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Outcomes and Interpretation of Results

Generally, a methacholine PC20 of <8 mg/mL provides a rationale to use asthma therapy but is not in itself diagnostic of asthma. Methacholine-responsive patients have a significantly lower % predicted FEV1 and higher dose of ICSs, and thus the response to methacholine has indeed been related to asthma severity (Fowler et al. 2000).

While the methacholine test has some limitations for asthma diagnosis, it is extremely useful for evaluating the effects of asthma triggers and/or asthma therapy on airway hyperresponsiveness (Inman et al. 1998). The methacholine test is used to track responses to environmental triggers, such as occupational sensitizers, inhaled allergen, and respiratory viral infections, which significantly reduce the methacholine PC20 (Gauvreau et al. 1999a).

Studies have shown that airway hyperresponsiveness to both histamine and methacholine is associated with the presence and magnitude of atopy (Crockcroft et al. 1984; Fowler and Lipworth 2003). The early asthmatic response (EAR) to allergen described as the allergen PC20 (provocation concentration causing a 20% FEVj fall) is dependent on the levels of the patients’ allergic sensitization and airway smooth muscle hyperresponsiveness (Killian et al. 1976; Cockcroft et al. 1979; Hill et al. 1982). The allergen PC20 can be predicted within 2-3 doubling concentrations, from the skin prick test end point and the histamine PC20 (Cockcroft et al. 2005). The relationship between the skin test end point and the methacholine PC20 can provide value in safely determining a starting inhalation concentration for allergen, thereby avoiding long allergen challenge protocols.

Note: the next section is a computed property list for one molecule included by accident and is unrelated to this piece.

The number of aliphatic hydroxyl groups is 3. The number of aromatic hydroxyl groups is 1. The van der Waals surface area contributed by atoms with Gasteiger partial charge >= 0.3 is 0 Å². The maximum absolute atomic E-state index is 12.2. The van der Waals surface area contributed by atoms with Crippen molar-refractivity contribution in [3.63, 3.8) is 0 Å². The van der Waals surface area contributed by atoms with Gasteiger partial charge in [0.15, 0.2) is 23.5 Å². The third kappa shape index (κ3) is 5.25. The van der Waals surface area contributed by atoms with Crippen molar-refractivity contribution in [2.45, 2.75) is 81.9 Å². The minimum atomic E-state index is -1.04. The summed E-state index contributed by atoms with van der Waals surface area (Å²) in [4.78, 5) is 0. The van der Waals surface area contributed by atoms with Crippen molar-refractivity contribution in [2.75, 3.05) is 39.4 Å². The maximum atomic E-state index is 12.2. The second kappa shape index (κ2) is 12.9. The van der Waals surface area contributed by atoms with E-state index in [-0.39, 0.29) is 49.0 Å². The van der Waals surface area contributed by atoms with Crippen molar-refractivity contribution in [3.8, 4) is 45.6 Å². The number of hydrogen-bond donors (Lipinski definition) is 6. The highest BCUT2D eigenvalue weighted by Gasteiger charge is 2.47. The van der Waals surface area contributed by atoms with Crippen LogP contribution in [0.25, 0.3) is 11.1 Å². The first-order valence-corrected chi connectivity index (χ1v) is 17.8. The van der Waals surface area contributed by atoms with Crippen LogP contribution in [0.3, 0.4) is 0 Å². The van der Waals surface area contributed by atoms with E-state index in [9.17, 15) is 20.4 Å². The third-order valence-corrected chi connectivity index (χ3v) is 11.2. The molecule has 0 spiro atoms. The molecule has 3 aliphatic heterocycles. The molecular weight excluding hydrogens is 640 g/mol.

The effect of corticosteroid treatment in symptomatic asthmatic subjects improves the PC20 of methacholine by shifting the PC20 up to four doubling doses (i.e., from 1 to 16 mg/mL) (Woolcock et al. 1988) (Figure 10.3), suggesting that at least some of the response to methacholine is related to inflammation. The magnitude of shift in the methacholine/histamine PC20 to corticosteroids is variable (Koskela et al. 2003) and dependent upon factors such as steroid dose, duration of treatment, and severity of asthma.

Percent change in forced expiratory volume in 1 s